Athens has described yesterday’s statements by Turkish President Recep Tayyip Erdogan in relation to the 1974 Turkish invasion of Cyprus as a “blatant distortion of historical truth” and an “insult to the memory of the victims.”

Addresing an iftar dinner with Turkish soldiers and military personnel, Erdogan claimed that the whole of Cyprus could be under Turkish control today, if Turkish forces that invaded the island in the summer of 1974 went further south.

Greek diplomatic sources stressed that the statements come at a time when an effort is underway under the auspices of the United Nations to resume talks for a Cyprus settlement, within the framework of UN Security Council resolutions.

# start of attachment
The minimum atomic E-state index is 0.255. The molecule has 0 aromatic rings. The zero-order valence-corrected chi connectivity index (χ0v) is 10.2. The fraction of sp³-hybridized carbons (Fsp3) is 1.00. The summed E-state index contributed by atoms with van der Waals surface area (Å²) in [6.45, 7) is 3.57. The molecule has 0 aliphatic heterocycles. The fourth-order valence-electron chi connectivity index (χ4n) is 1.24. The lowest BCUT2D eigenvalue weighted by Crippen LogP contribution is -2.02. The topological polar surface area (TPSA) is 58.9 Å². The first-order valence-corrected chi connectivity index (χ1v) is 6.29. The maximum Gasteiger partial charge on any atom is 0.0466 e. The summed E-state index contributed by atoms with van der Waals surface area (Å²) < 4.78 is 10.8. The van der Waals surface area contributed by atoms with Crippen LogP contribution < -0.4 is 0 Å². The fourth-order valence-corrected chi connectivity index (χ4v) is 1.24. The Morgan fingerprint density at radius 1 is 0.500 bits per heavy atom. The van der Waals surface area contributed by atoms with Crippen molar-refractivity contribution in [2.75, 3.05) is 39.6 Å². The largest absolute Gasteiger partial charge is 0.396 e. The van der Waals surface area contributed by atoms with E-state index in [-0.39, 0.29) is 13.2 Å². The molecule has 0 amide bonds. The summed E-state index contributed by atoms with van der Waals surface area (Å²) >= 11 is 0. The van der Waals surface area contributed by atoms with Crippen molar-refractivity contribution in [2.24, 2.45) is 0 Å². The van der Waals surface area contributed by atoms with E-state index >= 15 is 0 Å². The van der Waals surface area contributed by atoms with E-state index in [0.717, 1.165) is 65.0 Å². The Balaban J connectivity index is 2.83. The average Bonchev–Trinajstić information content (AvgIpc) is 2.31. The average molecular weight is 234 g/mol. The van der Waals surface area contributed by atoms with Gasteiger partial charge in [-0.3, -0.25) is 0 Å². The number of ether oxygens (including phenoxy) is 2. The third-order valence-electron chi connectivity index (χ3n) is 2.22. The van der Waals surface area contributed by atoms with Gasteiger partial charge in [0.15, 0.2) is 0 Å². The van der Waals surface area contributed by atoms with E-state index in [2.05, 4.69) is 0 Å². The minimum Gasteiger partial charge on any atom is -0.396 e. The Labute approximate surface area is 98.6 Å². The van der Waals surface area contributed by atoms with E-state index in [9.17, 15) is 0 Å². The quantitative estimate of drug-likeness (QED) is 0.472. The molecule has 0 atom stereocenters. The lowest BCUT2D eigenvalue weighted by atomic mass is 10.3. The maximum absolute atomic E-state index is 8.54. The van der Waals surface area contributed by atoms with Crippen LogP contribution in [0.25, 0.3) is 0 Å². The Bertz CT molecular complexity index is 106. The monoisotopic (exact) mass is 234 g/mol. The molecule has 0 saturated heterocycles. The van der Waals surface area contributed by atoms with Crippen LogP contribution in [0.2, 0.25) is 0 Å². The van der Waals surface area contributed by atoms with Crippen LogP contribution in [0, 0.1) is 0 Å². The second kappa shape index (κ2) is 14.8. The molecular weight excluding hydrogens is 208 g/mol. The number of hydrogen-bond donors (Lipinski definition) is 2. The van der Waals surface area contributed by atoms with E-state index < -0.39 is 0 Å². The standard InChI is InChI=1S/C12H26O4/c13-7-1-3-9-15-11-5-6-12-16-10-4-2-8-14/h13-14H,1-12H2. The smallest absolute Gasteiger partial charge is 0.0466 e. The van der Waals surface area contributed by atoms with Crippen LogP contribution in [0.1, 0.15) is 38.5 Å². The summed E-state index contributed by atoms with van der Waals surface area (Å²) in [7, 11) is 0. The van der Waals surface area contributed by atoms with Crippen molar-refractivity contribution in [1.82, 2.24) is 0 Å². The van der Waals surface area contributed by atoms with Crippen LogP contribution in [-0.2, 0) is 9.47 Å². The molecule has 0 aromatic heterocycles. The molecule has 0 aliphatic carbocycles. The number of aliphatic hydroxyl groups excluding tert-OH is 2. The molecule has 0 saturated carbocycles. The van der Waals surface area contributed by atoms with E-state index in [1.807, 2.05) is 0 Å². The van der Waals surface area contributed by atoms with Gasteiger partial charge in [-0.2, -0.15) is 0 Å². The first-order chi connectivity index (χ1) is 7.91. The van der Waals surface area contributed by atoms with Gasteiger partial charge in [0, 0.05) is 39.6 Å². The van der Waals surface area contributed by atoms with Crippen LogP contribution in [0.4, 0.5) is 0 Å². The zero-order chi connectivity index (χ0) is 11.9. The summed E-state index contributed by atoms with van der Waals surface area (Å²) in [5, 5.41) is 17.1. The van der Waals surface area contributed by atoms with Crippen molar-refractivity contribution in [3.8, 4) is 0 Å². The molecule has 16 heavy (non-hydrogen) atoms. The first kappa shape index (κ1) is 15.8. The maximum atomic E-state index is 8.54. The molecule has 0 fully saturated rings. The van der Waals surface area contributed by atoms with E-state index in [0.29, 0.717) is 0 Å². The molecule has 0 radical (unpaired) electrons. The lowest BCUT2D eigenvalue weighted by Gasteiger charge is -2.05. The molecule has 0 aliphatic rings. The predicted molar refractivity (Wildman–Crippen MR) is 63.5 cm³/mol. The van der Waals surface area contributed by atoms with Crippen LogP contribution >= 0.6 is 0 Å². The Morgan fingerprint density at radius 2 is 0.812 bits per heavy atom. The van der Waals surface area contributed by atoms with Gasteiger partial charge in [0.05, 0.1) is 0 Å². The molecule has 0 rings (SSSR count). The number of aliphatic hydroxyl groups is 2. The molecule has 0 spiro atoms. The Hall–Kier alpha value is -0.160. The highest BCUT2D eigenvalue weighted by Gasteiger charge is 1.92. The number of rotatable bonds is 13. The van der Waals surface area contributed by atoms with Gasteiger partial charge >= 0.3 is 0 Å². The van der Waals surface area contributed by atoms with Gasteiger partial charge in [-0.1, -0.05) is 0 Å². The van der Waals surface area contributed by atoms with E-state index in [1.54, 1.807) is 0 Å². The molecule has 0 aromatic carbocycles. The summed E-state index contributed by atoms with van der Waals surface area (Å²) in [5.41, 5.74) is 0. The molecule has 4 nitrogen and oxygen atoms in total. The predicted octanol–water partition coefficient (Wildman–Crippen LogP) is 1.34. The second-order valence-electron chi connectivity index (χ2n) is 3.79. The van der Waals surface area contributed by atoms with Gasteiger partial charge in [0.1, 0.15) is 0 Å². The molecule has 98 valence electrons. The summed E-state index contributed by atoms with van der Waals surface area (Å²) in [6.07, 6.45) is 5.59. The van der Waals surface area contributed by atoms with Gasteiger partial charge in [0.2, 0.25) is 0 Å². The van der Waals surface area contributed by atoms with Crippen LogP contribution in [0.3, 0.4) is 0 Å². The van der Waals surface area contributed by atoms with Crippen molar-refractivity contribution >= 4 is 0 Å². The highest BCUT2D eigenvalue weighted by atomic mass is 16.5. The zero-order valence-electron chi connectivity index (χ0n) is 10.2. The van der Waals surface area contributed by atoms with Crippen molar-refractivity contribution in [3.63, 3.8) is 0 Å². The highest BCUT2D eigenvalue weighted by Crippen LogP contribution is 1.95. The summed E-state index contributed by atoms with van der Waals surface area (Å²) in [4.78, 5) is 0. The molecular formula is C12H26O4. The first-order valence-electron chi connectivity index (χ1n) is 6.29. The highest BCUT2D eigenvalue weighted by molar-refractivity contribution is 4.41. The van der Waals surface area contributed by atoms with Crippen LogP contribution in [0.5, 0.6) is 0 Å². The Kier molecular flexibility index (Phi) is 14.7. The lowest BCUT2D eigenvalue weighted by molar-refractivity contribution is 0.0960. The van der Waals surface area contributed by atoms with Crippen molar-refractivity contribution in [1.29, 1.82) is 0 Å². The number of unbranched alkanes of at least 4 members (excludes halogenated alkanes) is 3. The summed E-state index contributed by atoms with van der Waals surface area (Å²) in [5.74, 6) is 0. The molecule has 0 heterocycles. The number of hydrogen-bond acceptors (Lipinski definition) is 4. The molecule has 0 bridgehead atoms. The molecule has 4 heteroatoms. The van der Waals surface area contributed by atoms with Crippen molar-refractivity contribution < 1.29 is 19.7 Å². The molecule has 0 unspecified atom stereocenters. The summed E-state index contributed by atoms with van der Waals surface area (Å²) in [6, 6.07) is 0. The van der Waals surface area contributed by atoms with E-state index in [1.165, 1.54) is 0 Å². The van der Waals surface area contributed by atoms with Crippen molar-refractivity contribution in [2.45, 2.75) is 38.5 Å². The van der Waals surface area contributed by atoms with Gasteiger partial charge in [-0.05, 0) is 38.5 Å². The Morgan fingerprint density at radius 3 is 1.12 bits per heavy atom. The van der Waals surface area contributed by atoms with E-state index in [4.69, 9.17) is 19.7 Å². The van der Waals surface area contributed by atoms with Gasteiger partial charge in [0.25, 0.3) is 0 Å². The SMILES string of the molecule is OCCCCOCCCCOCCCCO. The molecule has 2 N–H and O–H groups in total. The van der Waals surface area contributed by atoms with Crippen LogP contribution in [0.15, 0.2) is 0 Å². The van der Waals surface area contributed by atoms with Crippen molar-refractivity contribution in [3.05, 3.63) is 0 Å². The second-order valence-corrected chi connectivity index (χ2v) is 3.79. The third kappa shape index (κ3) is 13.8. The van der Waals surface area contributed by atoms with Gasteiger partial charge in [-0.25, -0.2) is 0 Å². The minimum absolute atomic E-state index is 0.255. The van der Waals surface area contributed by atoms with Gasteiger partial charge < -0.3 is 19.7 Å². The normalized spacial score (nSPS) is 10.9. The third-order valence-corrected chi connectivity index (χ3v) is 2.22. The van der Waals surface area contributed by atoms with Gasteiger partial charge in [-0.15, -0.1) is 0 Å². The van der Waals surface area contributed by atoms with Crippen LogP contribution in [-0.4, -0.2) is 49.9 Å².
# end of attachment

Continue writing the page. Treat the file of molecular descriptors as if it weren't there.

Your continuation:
Cyprus has been divided since 1974, when Turkey invaded and occupied its northern third. Repeated rounds of UN-led peace talks have so far failed to yield results. The latest round of negotiations, in July 2017 at the Swiss resort of Crans-Montana ended inconclusively. UN Secretary General Antonio Guterres appointed María Ángela Holguín Cuéllar of Colombia as his personal envoy for Cyprus, to assume a Good Offices role on his behalf and search for common ground on the way forward in the Cyprus issue.

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